Here’s today’s AdExchanger.com news round-up… Want it by email? Sign up here.
Blood From A Yellowstone
Kevin Costner announced a four-part docuseries titled Yellowstone: One-Fifty about Yellowstone National Park, distributed by the right-wing media outlet Fox Nation.
So, who cares?
It’s only amusing because it shows how powerful a tentpole series can be in this new subscription streaming landscape.
The Fox Nation series is trying to capitalize on the popularity of Yellowstone, a TV show owned and produced by Paramount Studios and broadcasted on Paramount Network, a linear TV channel. It’s huge now, but the show wasn’t a breakout hit until it went to Peacock, NBCUniversal’s streaming app.
Paramount isn’t going to stop making a hit show – even though the rewards accrue largely to Peacock. Paramount’s subscription service doesn’t carry Yellowstone due to a contractual agreement predating Paramount+ that gives Peacock exclusive streaming rights once a season airs.
The Paramount Network app carries Yellowstone while it’s in season … but that’s different from Paramount+! Wrong app. Paramount (formerly ViacomCBS) is gunning for Paramount+ subscriptions, whereas the Paramount Network app is primarily a log-in for cable subscribers.
So, what’s a programmer to do? Paramount is producing a spin-off of Yellowstone for Paramount+. Oh, and there’s a weekly podcast – “The Official Yellowstone Podcast,” in case there was any confusion – backed by Paramount’s MTV Entertainment.
But catching lightning in a bottle once is tough enough.
All Fun And Games
“We’re not a games company,” AppLovin CEO Adam Foroughi told investors during an earnings report a couple of weeks ago. “We’re a software company helping our partners grow.”
That’s easy to brush aside as the kind of PR-inspired soundbite you often hear on earnings reports. (See: Netflix’s only competitor is sleep, and Snapchat is a camera company.)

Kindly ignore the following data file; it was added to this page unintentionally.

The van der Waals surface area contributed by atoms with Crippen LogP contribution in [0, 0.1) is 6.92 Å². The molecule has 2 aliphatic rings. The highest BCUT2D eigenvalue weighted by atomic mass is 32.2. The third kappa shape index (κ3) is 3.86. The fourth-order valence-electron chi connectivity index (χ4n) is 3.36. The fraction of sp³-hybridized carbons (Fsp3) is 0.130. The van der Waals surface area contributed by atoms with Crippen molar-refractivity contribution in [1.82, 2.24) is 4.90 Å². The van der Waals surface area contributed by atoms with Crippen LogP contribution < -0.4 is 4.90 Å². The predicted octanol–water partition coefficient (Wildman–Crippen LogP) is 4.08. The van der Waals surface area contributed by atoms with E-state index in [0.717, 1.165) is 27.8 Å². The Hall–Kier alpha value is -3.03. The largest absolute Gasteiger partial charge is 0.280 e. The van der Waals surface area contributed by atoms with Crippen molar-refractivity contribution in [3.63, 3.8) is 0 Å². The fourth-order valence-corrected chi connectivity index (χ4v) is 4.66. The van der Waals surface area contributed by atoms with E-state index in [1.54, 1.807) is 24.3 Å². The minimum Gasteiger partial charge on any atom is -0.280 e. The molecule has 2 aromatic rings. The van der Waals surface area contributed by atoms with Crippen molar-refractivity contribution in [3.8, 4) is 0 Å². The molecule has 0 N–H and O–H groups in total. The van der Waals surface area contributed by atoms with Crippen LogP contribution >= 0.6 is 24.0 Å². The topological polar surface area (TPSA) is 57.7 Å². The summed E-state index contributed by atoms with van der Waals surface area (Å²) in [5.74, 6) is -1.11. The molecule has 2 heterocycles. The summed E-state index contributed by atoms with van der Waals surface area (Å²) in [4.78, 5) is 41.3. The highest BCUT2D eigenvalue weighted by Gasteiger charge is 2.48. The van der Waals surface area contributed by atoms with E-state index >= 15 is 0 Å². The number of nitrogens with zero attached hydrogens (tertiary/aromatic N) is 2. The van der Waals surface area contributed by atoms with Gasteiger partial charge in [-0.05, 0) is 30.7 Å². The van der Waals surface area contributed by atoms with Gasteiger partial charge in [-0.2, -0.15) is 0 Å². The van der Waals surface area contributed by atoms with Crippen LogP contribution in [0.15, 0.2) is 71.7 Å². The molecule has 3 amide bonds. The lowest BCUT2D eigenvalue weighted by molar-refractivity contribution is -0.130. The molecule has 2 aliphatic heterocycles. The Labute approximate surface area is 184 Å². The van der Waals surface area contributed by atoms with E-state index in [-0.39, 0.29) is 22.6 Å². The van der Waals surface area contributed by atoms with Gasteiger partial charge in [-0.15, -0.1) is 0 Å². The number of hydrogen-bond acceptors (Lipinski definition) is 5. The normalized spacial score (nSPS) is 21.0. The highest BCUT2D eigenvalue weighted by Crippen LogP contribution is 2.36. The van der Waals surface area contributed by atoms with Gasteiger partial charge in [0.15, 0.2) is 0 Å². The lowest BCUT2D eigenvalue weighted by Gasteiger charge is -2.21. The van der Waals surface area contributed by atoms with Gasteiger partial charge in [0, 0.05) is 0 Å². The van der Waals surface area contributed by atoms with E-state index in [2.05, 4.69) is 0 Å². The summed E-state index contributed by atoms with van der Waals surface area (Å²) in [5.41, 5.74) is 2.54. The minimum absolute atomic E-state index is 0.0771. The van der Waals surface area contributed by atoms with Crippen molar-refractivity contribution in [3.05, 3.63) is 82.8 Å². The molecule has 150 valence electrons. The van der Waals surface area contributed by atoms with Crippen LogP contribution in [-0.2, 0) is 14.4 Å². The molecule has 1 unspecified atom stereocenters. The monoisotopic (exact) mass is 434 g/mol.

But AppLovin appears sincerely committed to expanding beyond its gaming DNA.
This week, AppLovin acquired Wurl, a supply-side CTV advertising and analytics service, for $430 million, TVTechnology reports.
Wurl is used by TV broadcasters and CTV app content providers to manage ad campaigns from across many ad networks and buying channels. The tech will give AppLovin “a seamless way to tap into the highly addressable and measurable CTV market,” Foroughi said in a release.
Aside from branching into new ad formats and channels, AppLovin is hiring developers for a potential Wellness app, which hasn’t been seen yet but would be the company’s first foray outside gaming app production.
Sony’s Crunchy Rollup
Sony is building a streaming giant for Western anime fans.
It’s consolidating its Funimation and Crunchyroll streaming platforms, two top anime streaming services, into a Voltron-esque amalgamation, Bloomberg reports.
The move comes seven months after Sony acquired Crunchyroll from AT&T for $1.2 billion. The combined service will retain Crunchyroll’s branding and subscription prices ranging from $7.99 to $14.99 per month.
Japanese anime has long been held up as the poster child for content with a strong, diverse following in a niche category that somehow seems to support large businesses. (Funimation was acquired for about $150 million in 2017.) And so consolidating the category makes sense, considering streaming platforms like Netflix and Hulu are buying up shows and IP with bundles of cash.
The combined Crunchyroll service has 6.5 million paid subscribers, according to the company. Not bad, considering its price range mirrors that of Disney Plus, which charges $8 for just the service and $15 when bundled with ESPN and Hulu.
Sony – one of the console gaming giants – can also capitalize on the overlap between anime fans and gamers to produce content and monetize across channels.
But Wait, There’s More!
The digital agency Acadia has acquired Bobsled Marketing, a retail media shop. [Campaign]
The YouTube-ification of TikTok is almost complete. [Protocol]
Financial Times touts one million digital subscribers and its plan for an iOS news app expanding beyond business readers. [release]
LinkedIn has acquired Israeli web analytics startup Oribi for $80 million. [TechCrunch]
The FTC is gearing up for an antitrust challenge to Amazon’s $8.5 billion proposed takeover of MGM Studios. [The Information]
JW Player brings on Matt Malanga as CMO ad Konstantin Olegovich Baikov as VP of global partnerships. [release]
PE firm TZP Group hires Instagram and Foursquare vet Tamar Shapiro to lead data and analytics. [release]